BJP Vs AAP – A tale of two campaigns
Naresh Gupta, CSO & Managing Partner, BangInTheMiddle (BITM), analyses the poll campaigns of the Aam Aadmi Party and the Bharatiya Janata Party for the recently held Delhi Assembly Elections and what the AAP did right vis-a-vis where the BJP faltered.
The Delhi Assembly poll results are out and Aam Aadmi Party (AAP) has done what many thought was unthinkable. They have repeated a sweep of unprecedented scale. Sweeps are rare; a sweep that happens in a span of 5 years is rarer than sighting a blue moon!
To start with, it was clear that AAP has an upper hand in Delhi. There wasn’t any kind of anger to them, the common Delhi’ite loved what the party had delivered and the new improved Kejriwal was getting more love than a year earlier. The BJP had to mount a challenge to counter this and move the votes away from AAP.
The BJP campaign was desperate, abrasive and had a street fighter tonality. It questioned the choice Delhi made 5 years back and asked them to not repeat the mistake. Large parts of the creative in their campaign were dark, with black and white pictures and an angry tonality. What the BJP forgot was that their brand is about inspiration. They have made Indians proud of Indianness. Their narrative in the past Lok Sabha election was of positivity and hope. The indications were clear that the campaign isn’t connecting and that the party needs a new narrative. They did just that by upping the rhetoric and not getting inspirational. This is where the campaign just fizzled out and by the time the polling day came, the campaign wasn’t making the AAP voters question their choice.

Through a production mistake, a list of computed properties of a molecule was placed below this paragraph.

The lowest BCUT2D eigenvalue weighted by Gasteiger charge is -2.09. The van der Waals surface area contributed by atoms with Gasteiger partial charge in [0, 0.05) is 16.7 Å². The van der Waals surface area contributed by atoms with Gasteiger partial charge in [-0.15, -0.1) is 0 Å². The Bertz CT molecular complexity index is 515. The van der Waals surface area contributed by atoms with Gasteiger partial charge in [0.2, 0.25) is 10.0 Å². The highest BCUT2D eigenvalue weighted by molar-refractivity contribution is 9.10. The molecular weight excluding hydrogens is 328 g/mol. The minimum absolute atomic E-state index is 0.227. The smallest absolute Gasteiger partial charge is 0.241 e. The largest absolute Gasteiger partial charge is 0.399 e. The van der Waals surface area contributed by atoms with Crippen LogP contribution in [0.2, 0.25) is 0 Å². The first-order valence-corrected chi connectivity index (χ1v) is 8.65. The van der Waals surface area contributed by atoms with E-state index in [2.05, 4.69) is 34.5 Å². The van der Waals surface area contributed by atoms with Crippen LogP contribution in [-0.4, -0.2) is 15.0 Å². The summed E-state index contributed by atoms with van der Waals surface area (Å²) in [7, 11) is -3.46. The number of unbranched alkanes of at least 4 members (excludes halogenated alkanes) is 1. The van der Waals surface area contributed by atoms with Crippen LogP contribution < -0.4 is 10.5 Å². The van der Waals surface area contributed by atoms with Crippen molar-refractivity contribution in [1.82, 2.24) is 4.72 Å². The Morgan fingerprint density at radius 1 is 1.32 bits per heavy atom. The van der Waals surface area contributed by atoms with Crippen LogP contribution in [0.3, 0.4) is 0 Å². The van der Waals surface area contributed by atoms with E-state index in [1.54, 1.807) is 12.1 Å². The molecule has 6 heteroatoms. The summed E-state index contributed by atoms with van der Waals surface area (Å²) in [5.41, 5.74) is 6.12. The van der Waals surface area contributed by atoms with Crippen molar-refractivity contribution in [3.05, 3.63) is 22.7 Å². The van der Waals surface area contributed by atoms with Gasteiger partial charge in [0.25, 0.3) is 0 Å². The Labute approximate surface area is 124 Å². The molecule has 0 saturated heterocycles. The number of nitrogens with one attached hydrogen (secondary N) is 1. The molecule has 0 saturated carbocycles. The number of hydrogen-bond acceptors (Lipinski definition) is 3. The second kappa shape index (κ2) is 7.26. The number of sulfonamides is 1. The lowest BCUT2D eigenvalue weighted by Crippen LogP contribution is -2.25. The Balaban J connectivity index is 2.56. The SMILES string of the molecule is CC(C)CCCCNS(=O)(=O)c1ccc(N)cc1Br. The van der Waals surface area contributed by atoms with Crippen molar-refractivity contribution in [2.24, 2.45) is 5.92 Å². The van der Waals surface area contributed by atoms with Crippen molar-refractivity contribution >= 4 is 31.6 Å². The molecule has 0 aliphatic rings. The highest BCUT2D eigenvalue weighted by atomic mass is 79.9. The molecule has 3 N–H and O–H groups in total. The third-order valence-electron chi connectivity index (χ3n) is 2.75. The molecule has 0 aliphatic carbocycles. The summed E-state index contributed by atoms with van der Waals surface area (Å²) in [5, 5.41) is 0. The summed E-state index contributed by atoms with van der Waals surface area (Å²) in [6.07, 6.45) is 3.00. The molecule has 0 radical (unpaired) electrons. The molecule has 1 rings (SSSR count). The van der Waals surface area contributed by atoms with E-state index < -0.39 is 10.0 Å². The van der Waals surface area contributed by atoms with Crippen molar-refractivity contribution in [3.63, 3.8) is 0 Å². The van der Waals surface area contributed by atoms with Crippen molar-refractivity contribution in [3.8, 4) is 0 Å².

The AAP campaign, in contrast, was positive, happy and sometimes even cheeky. The campaign borrowed from popular culture and made people look at the party with a sense of positivity. The campaign almost ignored what the BJP’s campaign was saying and continued to focus on what the party had delivered in the last 5 years. The digital campaign they ran was also only about themselves and they never joined any conversation with the rivals. They over-invested on Facebook and didn’t do what the rival parties do on Twitter. And despite the overwhelming chatter on social media about a variety of issues, the AAP handles didn’t join the conversation. They took a considered call. The positive tonality of the campaign did help in keeping the narrative positive and happy.
As in every election campaign, the real campaign tonality was on display in election rallies and speeches and not on just the media campaign. This is where real politics was on display and not everything on display was in good taste. Both the parties played the religion card to the hilt. Maybe no election in India can ever be fought without religious overtones.
Looking back, this much is clear – the new voters in India do respond to positive, inspirational tonality of a party campaign and don’t always make a choice based on anger or dissatisfaction.